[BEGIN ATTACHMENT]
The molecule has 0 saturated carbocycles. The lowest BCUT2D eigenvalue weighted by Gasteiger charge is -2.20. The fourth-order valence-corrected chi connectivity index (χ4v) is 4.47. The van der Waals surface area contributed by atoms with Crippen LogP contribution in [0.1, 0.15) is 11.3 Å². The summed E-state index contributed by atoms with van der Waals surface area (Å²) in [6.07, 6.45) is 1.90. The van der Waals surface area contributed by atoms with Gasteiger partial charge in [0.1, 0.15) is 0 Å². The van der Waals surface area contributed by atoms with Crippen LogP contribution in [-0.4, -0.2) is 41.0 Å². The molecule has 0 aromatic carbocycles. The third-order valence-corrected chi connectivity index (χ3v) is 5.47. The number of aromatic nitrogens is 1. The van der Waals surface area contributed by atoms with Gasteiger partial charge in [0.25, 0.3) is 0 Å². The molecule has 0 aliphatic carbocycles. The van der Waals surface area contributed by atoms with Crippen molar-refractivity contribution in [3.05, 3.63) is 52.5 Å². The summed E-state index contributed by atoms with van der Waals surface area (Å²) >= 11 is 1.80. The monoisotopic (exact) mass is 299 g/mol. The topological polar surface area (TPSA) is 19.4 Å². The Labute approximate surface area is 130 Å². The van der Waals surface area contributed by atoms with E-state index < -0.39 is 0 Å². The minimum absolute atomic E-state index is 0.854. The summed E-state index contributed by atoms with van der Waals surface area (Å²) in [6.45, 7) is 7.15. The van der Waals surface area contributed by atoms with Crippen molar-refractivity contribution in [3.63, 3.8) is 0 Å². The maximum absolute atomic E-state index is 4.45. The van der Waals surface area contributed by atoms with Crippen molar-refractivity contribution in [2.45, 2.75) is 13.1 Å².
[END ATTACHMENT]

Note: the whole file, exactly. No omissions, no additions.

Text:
The molecule has 0 saturated carbocycles. The lowest BCUT2D eigenvalue weighted by Gasteiger charge is -2.20. The fourth-order valence-corrected chi connectivity index (χ4v) is 4.47. The van der Waals surface area contributed by atoms with Crippen LogP contribution in [0.1, 0.15) is 11.3 Å². The summed E-state index contributed by atoms with van der Waals surface area (Å²) in [6.07, 6.45) is 1.90. The van der Waals surface area contributed by atoms with Gasteiger partial charge in [0.1, 0.15) is 0 Å². The van der Waals surface area contributed by atoms with Crippen LogP contribution in [-0.4, -0.2) is 41.0 Å². The molecule has 0 aromatic carbocycles. The third-order valence-corrected chi connectivity index (χ3v) is 5.47. The number of aromatic nitrogens is 1. The van der Waals surface area contributed by atoms with Gasteiger partial charge in [0.25, 0.3) is 0 Å². The molecule has 0 aliphatic carbocycles. The van der Waals surface area contributed by atoms with Crippen molar-refractivity contribution in [3.05, 3.63) is 52.5 Å². The summed E-state index contributed by atoms with van der Waals surface area (Å²) >= 11 is 1.80. The monoisotopic (exact) mass is 299 g/mol. The topological polar surface area (TPSA) is 19.4 Å². The Labute approximate surface area is 130 Å². The van der Waals surface area contributed by atoms with E-state index < -0.39 is 0 Å². The minimum absolute atomic E-state index is 0.854. The summed E-state index contributed by atoms with van der Waals surface area (Å²) in [6.45, 7) is 7.15. The van der Waals surface area contributed by atoms with Crippen molar-refractivity contribution in [3.63, 3.8) is 0 Å². The maximum absolute atomic E-state index is 4.45. The van der Waals surface area contributed by atoms with Crippen molar-refractivity contribution in [2.45, 2.75) is 13.1 Å².